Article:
My Auntie Flo, who farmed in Wiltshire until the 1940s. With nephews and nieces living in London did she ever visit the Chelsea Flower Show?
With the RHS Chelsea Flower Show on this week I thought it would be interesting to find out a little about the history of the show.
The Royal Horticultural Society held the first Spring Show all the way back in 1862 in Kensington at the RHS garden. The show was moved to its current location of The Royal Hospital Chelsea in 1913 and continued even through the beginning of the Great War, but was cancelled in 1917 and 1918. It flourished during the 1920s and a special Empire Exhibition was held in 1937 to celebrate the coronation of George VI and Queen Elizabeth, featuring plants from around the Empire.
During the Second World War the Chelsea Flower Show was cancelled as the land was used as an anti-aircraft site, but was reinstated in 1947, becoming increasingly popular throughout the latter part of the 20th Century. You can read the full history in the RHS press release.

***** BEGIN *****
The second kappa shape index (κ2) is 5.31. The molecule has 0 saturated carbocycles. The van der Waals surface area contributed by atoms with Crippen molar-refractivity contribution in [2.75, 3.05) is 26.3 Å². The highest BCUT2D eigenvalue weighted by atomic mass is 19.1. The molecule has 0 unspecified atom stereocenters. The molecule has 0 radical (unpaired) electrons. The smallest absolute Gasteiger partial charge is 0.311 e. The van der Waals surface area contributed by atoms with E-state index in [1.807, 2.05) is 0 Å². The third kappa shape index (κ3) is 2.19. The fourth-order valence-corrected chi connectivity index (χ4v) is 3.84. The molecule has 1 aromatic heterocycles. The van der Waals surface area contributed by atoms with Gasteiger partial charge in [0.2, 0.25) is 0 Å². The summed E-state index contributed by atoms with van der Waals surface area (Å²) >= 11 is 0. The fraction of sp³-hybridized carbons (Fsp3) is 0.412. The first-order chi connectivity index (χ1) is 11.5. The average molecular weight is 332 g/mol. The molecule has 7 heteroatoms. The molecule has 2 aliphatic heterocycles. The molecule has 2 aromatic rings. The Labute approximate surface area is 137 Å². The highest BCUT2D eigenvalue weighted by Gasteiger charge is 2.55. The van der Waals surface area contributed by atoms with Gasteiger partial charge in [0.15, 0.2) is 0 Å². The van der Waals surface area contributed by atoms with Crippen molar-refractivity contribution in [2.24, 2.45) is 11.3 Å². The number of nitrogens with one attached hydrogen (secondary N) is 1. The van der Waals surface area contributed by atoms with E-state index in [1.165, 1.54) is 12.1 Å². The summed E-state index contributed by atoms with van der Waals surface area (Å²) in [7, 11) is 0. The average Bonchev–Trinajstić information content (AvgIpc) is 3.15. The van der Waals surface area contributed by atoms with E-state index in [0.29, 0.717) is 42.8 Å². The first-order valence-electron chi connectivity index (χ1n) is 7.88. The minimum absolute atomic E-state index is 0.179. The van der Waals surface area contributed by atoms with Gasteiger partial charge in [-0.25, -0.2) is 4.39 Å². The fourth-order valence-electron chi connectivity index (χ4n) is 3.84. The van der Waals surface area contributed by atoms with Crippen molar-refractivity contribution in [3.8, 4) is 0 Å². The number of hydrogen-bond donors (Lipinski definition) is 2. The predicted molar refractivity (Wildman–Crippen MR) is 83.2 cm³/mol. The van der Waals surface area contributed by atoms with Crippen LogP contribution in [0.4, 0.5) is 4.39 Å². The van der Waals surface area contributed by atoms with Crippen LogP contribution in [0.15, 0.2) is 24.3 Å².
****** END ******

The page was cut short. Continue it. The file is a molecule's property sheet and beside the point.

I find it fascinating to think of my ancestors possibly attending the Chelsea Flower Show, and what they would have made of it – particularly those who lived in the countryside – did they also make all that effort to grow beautiful flowers having spent the day tending their crops?
I visited the show for the first time last year and was inspired to start growing some of my own vegetables by the “Credit Crunch” gardens. I do wish that I had a bit more space but that’s definitely not a uniquely modern desire as my Grandmother has told me that her father got himself an allotment, not far from where I now live in Ealing, because he wanted more space to grow vegetables.
It is interesting to think that despite the commercialisation of the modern world we seem to be reverting to more basic and fulfilling hobbies and in some ways we are becoming more like our ancestors than those who came in-between.
Taken during my visit to the Chelsea Flower Show in 2009
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